Considerations of class status often crucially inform the characters’ motivations in Wuthering Heights. Catherine’s decision to marry Edgar so that she will be “the greatest woman of the neighborhood” is only the most obvious example. The Lintons are relatively firm in their gentry status but nonetheless take great pains to prove this status through their behaviors. The Earnshaws, on the other hand, rest on much shakier ground socially. They do not have a carriage, they have less land, and their house, as Lockwood remarks with great puzzlement, resembles that of a “homely, northern farmer” and not that of a gentleman. The shifting nature of social status is demonstrated most strikingly in Heathcliff’s trajectory from homeless waif to young gentleman-by-adoption to common laborer to gentleman again (although the status-conscious Lockwood remarks that Heathcliff is only a gentleman in “dress and manners”).

The Futility of Revenge

Revenge is a central focus of Heathcliff’s life and, in fact, drives most of the decisions he makes later in the novel. Though Heathcliff gains some bitter satisfaction through causing pain for others, he does not achieve any personal happiness. Instead, his single-minded pursuit of revenge leaves him empty and exhausted. After being tormented by Hindley as a child, Heathcliff becomes obsessed with the idea of getting revenge. By taking advantage of Hindley’s debt, Heathcliff gains control of Wuthering Heights and becomes the master of the house, a great irony considering he was once forced to work there as a de facto servant.

Heathcliff seeks further revenge on Hindley by raising Hareton, who should have grown up to be a gentleman and a landowner, like a common servant, forcing on the boy the same indignity Hindley had once heaped on Heathcliff. Heathcliff is fully aware of his cruelty. As he explains to Nelly, he understands and desire Hareton’s suffering: “I know what he suffers now, for instance, exactly—it is merely a beginning of what he shall suffer, though.” Moreover, Heathcliff has the perverse pleasure of knowing Hareton loves and respects him no matter how badly he treats him.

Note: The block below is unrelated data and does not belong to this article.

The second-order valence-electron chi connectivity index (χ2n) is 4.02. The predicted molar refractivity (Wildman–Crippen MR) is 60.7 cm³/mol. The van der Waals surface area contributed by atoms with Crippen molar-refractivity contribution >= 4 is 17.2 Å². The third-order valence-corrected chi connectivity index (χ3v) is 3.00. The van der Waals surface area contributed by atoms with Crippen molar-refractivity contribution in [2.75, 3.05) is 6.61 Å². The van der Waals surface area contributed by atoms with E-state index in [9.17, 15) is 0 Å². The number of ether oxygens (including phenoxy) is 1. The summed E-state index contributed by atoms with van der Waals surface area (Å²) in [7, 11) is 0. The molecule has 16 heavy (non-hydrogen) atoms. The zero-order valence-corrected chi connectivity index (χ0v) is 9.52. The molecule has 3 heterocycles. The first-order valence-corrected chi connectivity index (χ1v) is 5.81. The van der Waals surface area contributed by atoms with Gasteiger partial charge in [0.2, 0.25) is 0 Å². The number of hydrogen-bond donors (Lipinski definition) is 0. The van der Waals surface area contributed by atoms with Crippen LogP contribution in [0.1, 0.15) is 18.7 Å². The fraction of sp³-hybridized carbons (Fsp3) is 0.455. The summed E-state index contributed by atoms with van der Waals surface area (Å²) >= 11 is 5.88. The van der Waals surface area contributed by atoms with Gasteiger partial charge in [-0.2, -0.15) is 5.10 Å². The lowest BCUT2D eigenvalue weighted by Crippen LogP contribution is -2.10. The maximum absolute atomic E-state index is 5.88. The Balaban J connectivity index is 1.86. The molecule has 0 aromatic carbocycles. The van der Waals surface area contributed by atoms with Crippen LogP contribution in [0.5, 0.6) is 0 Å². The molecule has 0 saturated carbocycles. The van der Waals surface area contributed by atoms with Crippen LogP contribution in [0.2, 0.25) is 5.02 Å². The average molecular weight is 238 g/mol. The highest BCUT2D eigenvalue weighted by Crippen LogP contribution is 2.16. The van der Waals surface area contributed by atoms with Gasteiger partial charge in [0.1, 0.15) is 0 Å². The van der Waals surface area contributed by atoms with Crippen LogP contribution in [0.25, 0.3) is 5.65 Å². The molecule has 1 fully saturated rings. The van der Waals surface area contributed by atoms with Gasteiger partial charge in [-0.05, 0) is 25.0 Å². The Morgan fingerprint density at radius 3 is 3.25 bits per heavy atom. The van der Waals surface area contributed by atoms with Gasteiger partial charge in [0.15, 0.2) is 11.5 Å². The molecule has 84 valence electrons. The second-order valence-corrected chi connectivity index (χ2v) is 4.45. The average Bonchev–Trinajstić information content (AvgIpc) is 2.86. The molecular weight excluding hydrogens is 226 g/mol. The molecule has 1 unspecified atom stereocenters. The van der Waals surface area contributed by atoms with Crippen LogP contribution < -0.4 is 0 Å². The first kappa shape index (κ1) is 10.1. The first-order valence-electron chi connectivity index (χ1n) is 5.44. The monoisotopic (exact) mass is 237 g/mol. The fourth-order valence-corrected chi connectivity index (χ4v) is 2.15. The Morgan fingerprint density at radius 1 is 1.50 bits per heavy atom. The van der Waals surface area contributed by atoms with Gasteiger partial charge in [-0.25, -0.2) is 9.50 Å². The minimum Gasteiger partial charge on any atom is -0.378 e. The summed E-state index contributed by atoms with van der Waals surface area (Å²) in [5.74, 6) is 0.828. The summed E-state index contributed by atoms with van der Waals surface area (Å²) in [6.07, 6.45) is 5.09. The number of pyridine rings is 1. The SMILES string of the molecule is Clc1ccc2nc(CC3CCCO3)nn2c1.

Heathcliff eventually achieves his entire plan of revenge, including marrying Cathy and Linton so that he also gains control of the Grange. However, Heathcliff’s death, alone and desperate for his lost love, represents the futility of his struggle. Though he achieved his desired revenge on those, living and dead, who had wronged him, he remains unfulfilled in his true desire—to be reunited with Cathy, which can only be achieved in death.

Injustice Versus the Necessity of the Class System

Social class is presented as an ambivalent theme in the novel. On one hand, Brontë seems to argue that social class is an arbitrary distinction that prevents people from being happy. On the other, she shows disruptions to social class as negative forces that have to be eliminated in order for peace and order to be restored. As a young child, the fact that Heathcliff is treated differently simply because of his family background seems to be clearly unfair. Nelly tries to console him by suggesting that he imagine the background he might have: “I would frame high notions of my birth and the thoughts of what I was should give me courage and dignity to support the oppressions of a little farmer.” This consolation is particularly poignant coming from a servant who also has to reconcile herself with her own class position even though she is essential to everyone’s lives. 

However, while Brontë seems to be sympathetic to Heathcliff’s frustration with the class system, she also implies that he goes too far when he tries to disrupt it and insert himself. Nelly pointedly calls Hareton “the last of the ancient Earnshaw stock” and later refers to him as someone who “should be the first gentleman of the neighborhood.” When Heathcliff dies, Joseph thanks God that “the lawful master and the ancient stock were restored to their rights.” Interestingly, it is servants who express the strongest support for proper inheritance and tradition. Peace and happiness are restored to both houses only when Heathcliff and his son have passed away, and Hareton and Cathy are united as the inheritors of the Linton and Earnshaw legacies. Heathcliff achieves his vision of lying next to Cathy for eternity, but he has to be wiped out of the class system if anyone can lead happy and peaceful lives.